The only two things I could really meaningfully say against him, if I had to, would be that a) he is tied-in below the knee and quite light of bone there - but if he's just supposed to be a recreational horse then I don't see as it's likely to make any practical difference; and b) his neck could use more correct muscling (make sure you are not encouraging him to take a false headset, nor letting him go around pulling). (e.t.a. - I suppose in a perfect world his neck could be a bit longer and higher-set, but, enh, it's not a problem the way it is). His head itself is really quite pretty for a TWH [​IMG]

    Overall he looks useful and (aside from the neck thing) plenty athletic, and based on his structure I'd certainly be happy to have him in my own barn, like as a trail horse type thing. But I don't suppose you're giving away free samples <vbg>

    JMHO, good luck, have fun,

    Last edited: Nov 16, 2010
  9. michickenwrangler

    michickenwrangler To Finish Is To Win

    Jun 8, 2008
    NE Michigan

    Compare your horse to the middle horse in my post. He is a former Plantation shod and Halter Champion for NWHA--National Walking Horse Assoc.

    The trainer at the barn has taken many halter champions into the ring. PM for her name if interested or go to www.whamonline.com

  10. welsummerchicks

    welsummerchicks Songster

    Jul 26, 2010
    A good many horses are tied in below the knee, I don't think it's as much of an issue if the horse is not a jumper or galloper.

    There is a kind of 'classic conformation' that many of our American specialty and versatility breeds don't really strictly follow, in general type, nor in a lot of the details. That 'classic conformation' ideal was designed for real fox hunters and for galloping type race horses. It's come down to the show hunter ring (with some changes) but had less influence on the sport horse market.

    The horse has a very, very nice gentle eye with a lot of depth. Seems to be standing very nicely for the young person in the photo.

    I think the horse is what you could call a 'family type TW'. The show horses seem to me, to be taller and this one is a little longer in the back, a little shorter in the leg than them...more a family type horse.

    The faded color for summer doesn't bother me, though it's a big deal in some types of horse show classes and even would get marked down, I'm told.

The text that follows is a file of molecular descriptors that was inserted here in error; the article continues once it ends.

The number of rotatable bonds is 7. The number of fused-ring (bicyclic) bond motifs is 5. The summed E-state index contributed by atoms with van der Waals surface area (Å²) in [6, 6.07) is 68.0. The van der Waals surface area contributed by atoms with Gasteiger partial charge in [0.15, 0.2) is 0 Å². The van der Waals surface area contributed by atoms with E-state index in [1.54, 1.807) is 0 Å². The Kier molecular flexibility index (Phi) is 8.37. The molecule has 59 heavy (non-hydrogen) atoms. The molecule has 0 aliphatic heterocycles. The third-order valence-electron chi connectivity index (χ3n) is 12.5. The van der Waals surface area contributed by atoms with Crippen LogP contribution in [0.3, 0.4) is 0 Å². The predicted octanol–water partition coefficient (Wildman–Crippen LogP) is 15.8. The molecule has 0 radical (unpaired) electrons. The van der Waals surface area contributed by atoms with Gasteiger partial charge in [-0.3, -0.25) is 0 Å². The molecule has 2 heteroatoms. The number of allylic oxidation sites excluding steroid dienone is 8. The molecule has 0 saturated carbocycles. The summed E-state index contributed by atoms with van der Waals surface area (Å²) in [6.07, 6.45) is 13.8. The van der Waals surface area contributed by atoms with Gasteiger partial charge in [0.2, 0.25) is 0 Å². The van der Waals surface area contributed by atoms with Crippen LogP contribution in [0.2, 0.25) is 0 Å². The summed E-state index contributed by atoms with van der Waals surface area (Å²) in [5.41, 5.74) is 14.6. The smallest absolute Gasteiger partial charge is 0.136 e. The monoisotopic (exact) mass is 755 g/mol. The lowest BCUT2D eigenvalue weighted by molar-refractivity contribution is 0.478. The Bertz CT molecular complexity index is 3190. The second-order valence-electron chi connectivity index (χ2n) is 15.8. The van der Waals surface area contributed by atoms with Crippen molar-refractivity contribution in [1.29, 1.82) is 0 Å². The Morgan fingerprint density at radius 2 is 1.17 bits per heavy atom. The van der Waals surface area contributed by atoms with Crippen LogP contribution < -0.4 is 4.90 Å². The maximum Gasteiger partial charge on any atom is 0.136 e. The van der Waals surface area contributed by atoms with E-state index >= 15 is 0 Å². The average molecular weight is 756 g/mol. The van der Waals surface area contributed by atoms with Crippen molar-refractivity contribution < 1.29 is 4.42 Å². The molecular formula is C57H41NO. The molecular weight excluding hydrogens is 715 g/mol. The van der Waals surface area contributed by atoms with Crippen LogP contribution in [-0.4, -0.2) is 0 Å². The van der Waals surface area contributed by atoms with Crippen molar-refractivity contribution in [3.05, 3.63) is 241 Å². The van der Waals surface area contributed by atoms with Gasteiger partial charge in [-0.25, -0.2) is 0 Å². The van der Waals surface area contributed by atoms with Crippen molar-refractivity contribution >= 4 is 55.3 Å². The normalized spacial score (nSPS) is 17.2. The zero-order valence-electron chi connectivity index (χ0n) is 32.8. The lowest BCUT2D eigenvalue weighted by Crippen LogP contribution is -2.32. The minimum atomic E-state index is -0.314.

As long as the horse is comfortable in the summer, that's all I care about. The type of showing I did, fading in the coat is ignored, and the horses are often clipped so wind up being a whole rainbow of intriguing colors - chestnuts look pink and bays and blacks can be mousy dunny colors, and no one cares.

    The trimmed mane doesn't bother me either, again, I think it's about comfort, if it's more comfortable that way, that's good.

    I think if the bugs are bad, an untrimmed mane and tail can help to shake off the flies and mosquitoes. One has to balance that against the difficulty of keeping a mane combed out, it getting snagged on things, and if it makes the animal hotter in the summer. When it gets very long and gets tangled in the reins or whips one in the face it's pretty annoying, especially on a hot day. Usually a good tail is plenty for bugs, and the mane is just a matter of preference.

    It's hard to 'critique' the conformation of Tennessee Walkers as they have a different kind of hind leg than a sport horse or other type of horse that gets a more traditional kind of evaluation. The kind of conformation that is desired for Tennessee Walkers is different.

    They generally have more angulation in the hocks, and a sport riding person, especially one into hunters, might say they were sickle hocked or have too much angulation, as those guys especially like a straighter hind leg. But the angulation is usually more in TW, and is supposed to help them gait.

    Your horse has that type of angulation in the hocks, just what most people seem to want for Walkers. For a sport person, they might not understand the gait, and would say it's too much.

    Many people in a variety of different riding sports, like to see a tiny little teacup chin and nose on all breeds and a dished foreface, preferably one that resembles an extreme Arabian horse profile, but that isn't really typical for a TW. The head is more masculine and the nose tends to have a little 'Roman' profile. This one is more typical TW in the head as well.`

    The MOST important thing for a family, pleasure horse is its temperament, and how reliable, consistent and trustworthy it is. That's something you just can't quite 100% capture in a picture.
    Last edited: Nov 16, 2010